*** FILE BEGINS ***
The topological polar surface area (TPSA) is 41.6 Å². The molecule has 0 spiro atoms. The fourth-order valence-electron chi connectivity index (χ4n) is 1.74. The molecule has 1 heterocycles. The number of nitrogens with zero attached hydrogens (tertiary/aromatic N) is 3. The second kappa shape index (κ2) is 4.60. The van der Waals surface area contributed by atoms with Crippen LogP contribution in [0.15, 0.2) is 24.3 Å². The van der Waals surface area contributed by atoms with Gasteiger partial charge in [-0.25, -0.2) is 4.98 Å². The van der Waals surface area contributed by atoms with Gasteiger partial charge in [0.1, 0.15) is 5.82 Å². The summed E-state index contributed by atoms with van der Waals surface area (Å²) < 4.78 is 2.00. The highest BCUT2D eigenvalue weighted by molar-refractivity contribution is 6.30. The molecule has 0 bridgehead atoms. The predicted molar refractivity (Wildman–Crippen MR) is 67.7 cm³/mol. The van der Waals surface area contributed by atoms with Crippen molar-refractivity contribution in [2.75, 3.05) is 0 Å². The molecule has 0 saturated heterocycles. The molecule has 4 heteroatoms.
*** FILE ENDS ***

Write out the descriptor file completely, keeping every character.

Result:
The topological polar surface area (TPSA) is 41.6 Å². The molecule has 0 spiro atoms. The fourth-order valence-electron chi connectivity index (χ4n) is 1.74. The molecule has 1 heterocycles. The number of nitrogens with zero attached hydrogens (tertiary/aromatic N) is 3. The second kappa shape index (κ2) is 4.60. The van der Waals surface area contributed by atoms with Crippen LogP contribution in [0.15, 0.2) is 24.3 Å². The van der Waals surface area contributed by atoms with Gasteiger partial charge in [-0.25, -0.2) is 4.98 Å². The van der Waals surface area contributed by atoms with Gasteiger partial charge in [0.1, 0.15) is 5.82 Å². The summed E-state index contributed by atoms with van der Waals surface area (Å²) < 4.78 is 2.00. The highest BCUT2D eigenvalue weighted by molar-refractivity contribution is 6.30. The molecule has 0 bridgehead atoms. The predicted molar refractivity (Wildman–Crippen MR) is 67.7 cm³/mol. The van der Waals surface area contributed by atoms with Crippen molar-refractivity contribution in [2.75, 3.05) is 0 Å². The molecule has 0 saturated heterocycles. The molecule has 4 heteroatoms.